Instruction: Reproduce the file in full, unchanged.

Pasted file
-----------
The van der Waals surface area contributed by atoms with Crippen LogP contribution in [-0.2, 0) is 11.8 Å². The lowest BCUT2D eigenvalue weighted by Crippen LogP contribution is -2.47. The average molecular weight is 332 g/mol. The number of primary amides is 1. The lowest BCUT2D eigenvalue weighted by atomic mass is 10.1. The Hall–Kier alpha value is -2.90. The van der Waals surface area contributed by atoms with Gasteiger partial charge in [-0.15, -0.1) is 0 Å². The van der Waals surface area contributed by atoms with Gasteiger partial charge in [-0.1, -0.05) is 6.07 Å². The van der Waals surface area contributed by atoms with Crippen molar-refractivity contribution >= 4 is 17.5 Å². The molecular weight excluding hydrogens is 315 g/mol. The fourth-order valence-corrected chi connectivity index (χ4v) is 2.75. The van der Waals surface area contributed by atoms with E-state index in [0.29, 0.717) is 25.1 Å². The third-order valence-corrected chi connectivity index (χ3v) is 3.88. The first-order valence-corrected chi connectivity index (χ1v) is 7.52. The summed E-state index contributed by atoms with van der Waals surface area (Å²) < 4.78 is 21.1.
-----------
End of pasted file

The van der Waals surface area contributed by atoms with Crippen LogP contribution in [-0.2, 0) is 11.8 Å². The lowest BCUT2D eigenvalue weighted by Crippen LogP contribution is -2.47. The average molecular weight is 332 g/mol. The number of primary amides is 1. The lowest BCUT2D eigenvalue weighted by atomic mass is 10.1. The Hall–Kier alpha value is -2.90. The van der Waals surface area contributed by atoms with Gasteiger partial charge in [-0.15, -0.1) is 0 Å². The van der Waals surface area contributed by atoms with Gasteiger partial charge in [-0.1, -0.05) is 6.07 Å². The van der Waals surface area contributed by atoms with Crippen molar-refractivity contribution >= 4 is 17.5 Å². The molecular weight excluding hydrogens is 315 g/mol. The fourth-order valence-corrected chi connectivity index (χ4v) is 2.75. The van der Waals surface area contributed by atoms with E-state index in [0.29, 0.717) is 25.1 Å². The third-order valence-corrected chi connectivity index (χ3v) is 3.88. The first-order valence-corrected chi connectivity index (χ1v) is 7.52. The summed E-state index contributed by atoms with van der Waals surface area (Å²) < 4.78 is 21.1.